Zimbabwe's controversial president Robert Mugabe told world leaders gathered in New York for the United Nations Summit that U.N. members must return to the drawing board to find a workable agenda for peace and security.

Mr. Mugabe has been under fire from the United Nations on issues of human rights and governance, most recently because of Zimbabwe's decision to raze slums. Zimbabwe says the action was taken to clear illegally-built slums that bred criminal activities. But the United Nations says the slum clearance forcibly evicted more than half a million of the nation's poorest people.

In a thinly veiled criticism, Mr. Mugabe said a reformed United Nations should be one that plays a key role in coordinating development issues, not setting strategies.

"The vision that we must present for a future United Nations should not be one filled with vague concepts that provide an opportunity for those states that seek to interfere in the internal affairs of other states," Mr. Mugabe said. "Concepts such as "humanitarian intervention" and the "responsibility to protect"  need careful scrutiny in order to test the motives of their proponents."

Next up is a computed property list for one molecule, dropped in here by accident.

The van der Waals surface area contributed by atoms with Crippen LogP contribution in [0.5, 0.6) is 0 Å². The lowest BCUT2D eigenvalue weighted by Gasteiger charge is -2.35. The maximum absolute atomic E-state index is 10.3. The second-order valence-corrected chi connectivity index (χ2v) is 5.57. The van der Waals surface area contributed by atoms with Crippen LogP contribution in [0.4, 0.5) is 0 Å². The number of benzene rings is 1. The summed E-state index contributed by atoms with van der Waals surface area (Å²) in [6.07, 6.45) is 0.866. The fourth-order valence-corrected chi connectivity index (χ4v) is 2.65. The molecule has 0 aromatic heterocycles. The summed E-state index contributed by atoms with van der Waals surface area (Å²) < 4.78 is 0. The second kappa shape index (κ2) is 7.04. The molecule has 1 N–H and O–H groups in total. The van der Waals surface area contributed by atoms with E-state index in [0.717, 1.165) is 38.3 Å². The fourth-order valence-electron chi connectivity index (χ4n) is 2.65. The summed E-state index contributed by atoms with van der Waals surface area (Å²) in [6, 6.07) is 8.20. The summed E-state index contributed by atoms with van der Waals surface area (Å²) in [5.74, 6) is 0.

Mr. Mugabe said the United Nations, including the Security Council, must be restructured to so that  powerful nations do not dictate the agenda for other nations or violate the integrity of smaller states. On Friday, before leaving Zimbabwe for a visit to Cuba on his way to the U.N. Summit in New York, Mr. Mugabe signed a series of constitutional amendments restricting property and citizenship rights

Meanwhile, Mr. Mugabe said developing nations have not been able to meet the millennium goals set by the United Nations five years ago because of severe weather conditions, the AIDS pandemic, and sanctions imposed by the international community.